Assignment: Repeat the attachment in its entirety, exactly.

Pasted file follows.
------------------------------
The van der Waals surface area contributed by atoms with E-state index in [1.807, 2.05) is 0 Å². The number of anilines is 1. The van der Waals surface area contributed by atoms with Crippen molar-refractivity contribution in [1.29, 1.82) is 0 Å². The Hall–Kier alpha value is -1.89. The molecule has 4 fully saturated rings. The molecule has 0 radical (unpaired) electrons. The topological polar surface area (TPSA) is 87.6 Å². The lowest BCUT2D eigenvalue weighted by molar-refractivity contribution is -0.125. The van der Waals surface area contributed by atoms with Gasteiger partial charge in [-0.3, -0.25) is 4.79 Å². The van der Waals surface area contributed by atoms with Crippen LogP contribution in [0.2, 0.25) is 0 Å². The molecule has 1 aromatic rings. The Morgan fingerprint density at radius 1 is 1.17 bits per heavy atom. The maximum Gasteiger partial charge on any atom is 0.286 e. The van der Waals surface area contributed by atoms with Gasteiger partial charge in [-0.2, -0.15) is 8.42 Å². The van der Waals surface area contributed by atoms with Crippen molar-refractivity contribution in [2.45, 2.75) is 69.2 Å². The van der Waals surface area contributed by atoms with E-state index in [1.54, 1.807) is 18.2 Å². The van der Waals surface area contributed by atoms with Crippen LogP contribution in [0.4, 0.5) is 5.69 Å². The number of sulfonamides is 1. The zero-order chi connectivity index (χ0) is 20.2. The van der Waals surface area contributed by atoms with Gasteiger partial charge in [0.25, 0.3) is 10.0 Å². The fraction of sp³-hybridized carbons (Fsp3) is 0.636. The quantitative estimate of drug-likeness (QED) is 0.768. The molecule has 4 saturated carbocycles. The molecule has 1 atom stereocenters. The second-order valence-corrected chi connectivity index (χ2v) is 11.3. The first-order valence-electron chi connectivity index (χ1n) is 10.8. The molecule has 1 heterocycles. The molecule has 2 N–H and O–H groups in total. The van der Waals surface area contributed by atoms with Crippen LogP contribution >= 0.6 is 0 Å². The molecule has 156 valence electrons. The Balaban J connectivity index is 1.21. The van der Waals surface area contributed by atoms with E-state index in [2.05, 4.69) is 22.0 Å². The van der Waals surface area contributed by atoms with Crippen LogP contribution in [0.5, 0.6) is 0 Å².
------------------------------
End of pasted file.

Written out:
The van der Waals surface area contributed by atoms with E-state index in [1.807, 2.05) is 0 Å². The number of anilines is 1. The van der Waals surface area contributed by atoms with Crippen molar-refractivity contribution in [1.29, 1.82) is 0 Å². The Hall–Kier alpha value is -1.89. The molecule has 4 fully saturated rings. The molecule has 0 radical (unpaired) electrons. The topological polar surface area (TPSA) is 87.6 Å². The lowest BCUT2D eigenvalue weighted by molar-refractivity contribution is -0.125. The van der Waals surface area contributed by atoms with Gasteiger partial charge in [-0.3, -0.25) is 4.79 Å². The van der Waals surface area contributed by atoms with Crippen LogP contribution in [0.2, 0.25) is 0 Å². The molecule has 1 aromatic rings. The Morgan fingerprint density at radius 1 is 1.17 bits per heavy atom. The maximum Gasteiger partial charge on any atom is 0.286 e. The van der Waals surface area contributed by atoms with Gasteiger partial charge in [-0.2, -0.15) is 8.42 Å². The van der Waals surface area contributed by atoms with Crippen molar-refractivity contribution in [2.45, 2.75) is 69.2 Å². The van der Waals surface area contributed by atoms with E-state index in [1.54, 1.807) is 18.2 Å². The van der Waals surface area contributed by atoms with Crippen LogP contribution in [0.4, 0.5) is 5.69 Å². The number of sulfonamides is 1. The zero-order chi connectivity index (χ0) is 20.2. The van der Waals surface area contributed by atoms with Gasteiger partial charge in [0.25, 0.3) is 10.0 Å². The fraction of sp³-hybridized carbons (Fsp3) is 0.636. The quantitative estimate of drug-likeness (QED) is 0.768. The molecule has 4 saturated carbocycles. The molecule has 1 atom stereocenters. The second-order valence-corrected chi connectivity index (χ2v) is 11.3. The first-order valence-electron chi connectivity index (χ1n) is 10.8. The molecule has 1 heterocycles. The molecule has 2 N–H and O–H groups in total. The van der Waals surface area contributed by atoms with Crippen LogP contribution >= 0.6 is 0 Å². The molecule has 156 valence electrons. The Balaban J connectivity index is 1.21. The van der Waals surface area contributed by atoms with E-state index in [2.05, 4.69) is 22.0 Å². The van der Waals surface area contributed by atoms with Crippen LogP contribution in [0.5, 0.6) is 0 Å².